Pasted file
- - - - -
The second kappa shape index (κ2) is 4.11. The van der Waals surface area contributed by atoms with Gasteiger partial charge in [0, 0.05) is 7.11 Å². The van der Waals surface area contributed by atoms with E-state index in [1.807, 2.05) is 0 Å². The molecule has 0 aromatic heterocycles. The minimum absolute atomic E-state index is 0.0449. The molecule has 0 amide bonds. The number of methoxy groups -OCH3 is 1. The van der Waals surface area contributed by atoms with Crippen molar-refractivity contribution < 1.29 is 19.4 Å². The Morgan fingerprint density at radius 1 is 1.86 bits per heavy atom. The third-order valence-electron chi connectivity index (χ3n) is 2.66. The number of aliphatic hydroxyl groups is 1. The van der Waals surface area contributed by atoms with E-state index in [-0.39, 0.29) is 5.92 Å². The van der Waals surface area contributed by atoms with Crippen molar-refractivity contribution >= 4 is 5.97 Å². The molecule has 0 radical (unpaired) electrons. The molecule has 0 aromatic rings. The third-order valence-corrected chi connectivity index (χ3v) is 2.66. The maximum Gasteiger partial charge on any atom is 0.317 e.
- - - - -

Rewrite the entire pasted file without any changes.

The second kappa shape index (κ2) is 4.11. The van der Waals surface area contributed by atoms with Gasteiger partial charge in [0, 0.05) is 7.11 Å². The van der Waals surface area contributed by atoms with E-state index in [1.807, 2.05) is 0 Å². The molecule has 0 aromatic heterocycles. The minimum absolute atomic E-state index is 0.0449. The molecule has 0 amide bonds. The number of methoxy groups -OCH3 is 1. The van der Waals surface area contributed by atoms with Crippen molar-refractivity contribution < 1.29 is 19.4 Å². The Morgan fingerprint density at radius 1 is 1.86 bits per heavy atom. The third-order valence-electron chi connectivity index (χ3n) is 2.66. The number of aliphatic hydroxyl groups is 1. The van der Waals surface area contributed by atoms with E-state index in [-0.39, 0.29) is 5.92 Å². The van der Waals surface area contributed by atoms with Crippen molar-refractivity contribution >= 4 is 5.97 Å². The molecule has 0 radical (unpaired) electrons. The molecule has 0 aromatic rings. The third-order valence-corrected chi connectivity index (χ3v) is 2.66. The maximum Gasteiger partial charge on any atom is 0.317 e.